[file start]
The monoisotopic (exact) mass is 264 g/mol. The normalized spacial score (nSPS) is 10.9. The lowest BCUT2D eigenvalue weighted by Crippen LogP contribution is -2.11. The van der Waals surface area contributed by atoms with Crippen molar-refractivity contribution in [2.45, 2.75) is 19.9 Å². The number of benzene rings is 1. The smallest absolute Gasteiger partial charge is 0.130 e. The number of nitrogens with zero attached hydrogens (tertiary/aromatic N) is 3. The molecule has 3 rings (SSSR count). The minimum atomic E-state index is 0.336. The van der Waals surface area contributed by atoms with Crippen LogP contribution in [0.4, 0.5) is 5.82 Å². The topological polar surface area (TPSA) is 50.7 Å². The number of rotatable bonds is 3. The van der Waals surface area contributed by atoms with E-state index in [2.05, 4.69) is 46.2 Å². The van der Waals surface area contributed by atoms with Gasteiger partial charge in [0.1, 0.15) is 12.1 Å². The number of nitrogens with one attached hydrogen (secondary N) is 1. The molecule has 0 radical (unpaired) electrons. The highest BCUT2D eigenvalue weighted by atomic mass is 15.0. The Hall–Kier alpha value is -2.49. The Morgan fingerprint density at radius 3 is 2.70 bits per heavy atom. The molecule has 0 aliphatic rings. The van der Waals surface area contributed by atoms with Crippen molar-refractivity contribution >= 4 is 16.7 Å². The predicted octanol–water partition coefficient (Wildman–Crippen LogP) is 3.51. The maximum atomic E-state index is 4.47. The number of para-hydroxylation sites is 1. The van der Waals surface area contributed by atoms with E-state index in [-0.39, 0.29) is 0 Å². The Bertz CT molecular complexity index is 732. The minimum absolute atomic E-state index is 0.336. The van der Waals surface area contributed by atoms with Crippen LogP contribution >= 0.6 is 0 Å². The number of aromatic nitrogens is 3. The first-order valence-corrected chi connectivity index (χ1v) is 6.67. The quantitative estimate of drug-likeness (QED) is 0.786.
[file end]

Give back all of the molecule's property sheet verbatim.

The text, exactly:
The monoisotopic (exact) mass is 264 g/mol. The normalized spacial score (nSPS) is 10.9. The lowest BCUT2D eigenvalue weighted by Crippen LogP contribution is -2.11. The van der Waals surface area contributed by atoms with Crippen molar-refractivity contribution in [2.45, 2.75) is 19.9 Å². The number of benzene rings is 1. The smallest absolute Gasteiger partial charge is 0.130 e. The number of nitrogens with zero attached hydrogens (tertiary/aromatic N) is 3. The molecule has 3 rings (SSSR count). The minimum atomic E-state index is 0.336. The van der Waals surface area contributed by atoms with Crippen LogP contribution in [0.4, 0.5) is 5.82 Å². The topological polar surface area (TPSA) is 50.7 Å². The number of rotatable bonds is 3. The van der Waals surface area contributed by atoms with E-state index in [2.05, 4.69) is 46.2 Å². The van der Waals surface area contributed by atoms with Gasteiger partial charge in [0.1, 0.15) is 12.1 Å². The number of nitrogens with one attached hydrogen (secondary N) is 1. The molecule has 0 radical (unpaired) electrons. The highest BCUT2D eigenvalue weighted by atomic mass is 15.0. The Hall–Kier alpha value is -2.49. The Morgan fingerprint density at radius 3 is 2.70 bits per heavy atom. The molecule has 0 aliphatic rings. The van der Waals surface area contributed by atoms with Crippen molar-refractivity contribution >= 4 is 16.7 Å². The predicted octanol–water partition coefficient (Wildman–Crippen LogP) is 3.51. The maximum atomic E-state index is 4.47. The number of para-hydroxylation sites is 1. The van der Waals surface area contributed by atoms with E-state index in [-0.39, 0.29) is 0 Å². The Bertz CT molecular complexity index is 732. The minimum absolute atomic E-state index is 0.336. The van der Waals surface area contributed by atoms with Crippen LogP contribution >= 0.6 is 0 Å². The number of aromatic nitrogens is 3. The first-order valence-corrected chi connectivity index (χ1v) is 6.67. The quantitative estimate of drug-likeness (QED) is 0.786.